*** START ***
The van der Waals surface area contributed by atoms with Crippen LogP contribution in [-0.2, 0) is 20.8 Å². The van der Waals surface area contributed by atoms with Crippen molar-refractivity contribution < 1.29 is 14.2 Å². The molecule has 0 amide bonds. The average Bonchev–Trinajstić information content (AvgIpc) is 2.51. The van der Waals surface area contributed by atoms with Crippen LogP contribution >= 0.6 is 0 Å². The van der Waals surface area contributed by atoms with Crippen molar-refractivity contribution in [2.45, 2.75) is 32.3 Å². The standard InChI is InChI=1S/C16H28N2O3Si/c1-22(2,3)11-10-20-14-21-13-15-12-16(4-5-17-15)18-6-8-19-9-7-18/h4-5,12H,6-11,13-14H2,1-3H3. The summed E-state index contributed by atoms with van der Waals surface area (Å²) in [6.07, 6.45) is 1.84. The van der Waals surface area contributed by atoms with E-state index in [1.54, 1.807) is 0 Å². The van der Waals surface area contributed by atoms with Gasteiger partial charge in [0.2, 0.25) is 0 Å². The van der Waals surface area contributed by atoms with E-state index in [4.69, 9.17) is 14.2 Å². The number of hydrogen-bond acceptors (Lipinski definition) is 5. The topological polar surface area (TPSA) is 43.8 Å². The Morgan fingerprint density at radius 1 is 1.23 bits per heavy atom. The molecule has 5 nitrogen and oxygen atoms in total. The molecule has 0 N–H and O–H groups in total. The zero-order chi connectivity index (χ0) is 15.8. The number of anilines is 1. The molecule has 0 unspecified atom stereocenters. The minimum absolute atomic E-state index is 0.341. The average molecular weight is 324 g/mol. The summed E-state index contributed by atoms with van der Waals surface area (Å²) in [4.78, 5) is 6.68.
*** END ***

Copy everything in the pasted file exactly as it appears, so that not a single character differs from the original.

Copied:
The van der Waals surface area contributed by atoms with Crippen LogP contribution in [-0.2, 0) is 20.8 Å². The van der Waals surface area contributed by atoms with Crippen molar-refractivity contribution < 1.29 is 14.2 Å². The molecule has 0 amide bonds. The average Bonchev–Trinajstić information content (AvgIpc) is 2.51. The van der Waals surface area contributed by atoms with Crippen LogP contribution >= 0.6 is 0 Å². The van der Waals surface area contributed by atoms with Crippen molar-refractivity contribution in [2.45, 2.75) is 32.3 Å². The standard InChI is InChI=1S/C16H28N2O3Si/c1-22(2,3)11-10-20-14-21-13-15-12-16(4-5-17-15)18-6-8-19-9-7-18/h4-5,12H,6-11,13-14H2,1-3H3. The summed E-state index contributed by atoms with van der Waals surface area (Å²) in [6.07, 6.45) is 1.84. The van der Waals surface area contributed by atoms with E-state index in [1.54, 1.807) is 0 Å². The van der Waals surface area contributed by atoms with Gasteiger partial charge in [0.2, 0.25) is 0 Å². The van der Waals surface area contributed by atoms with E-state index in [4.69, 9.17) is 14.2 Å². The number of hydrogen-bond acceptors (Lipinski definition) is 5. The topological polar surface area (TPSA) is 43.8 Å². The Morgan fingerprint density at radius 1 is 1.23 bits per heavy atom. The molecule has 5 nitrogen and oxygen atoms in total. The molecule has 0 N–H and O–H groups in total. The zero-order chi connectivity index (χ0) is 15.8. The number of anilines is 1. The molecule has 0 unspecified atom stereocenters. The minimum absolute atomic E-state index is 0.341. The average molecular weight is 324 g/mol. The summed E-state index contributed by atoms with van der Waals surface area (Å²) in [4.78, 5) is 6.68.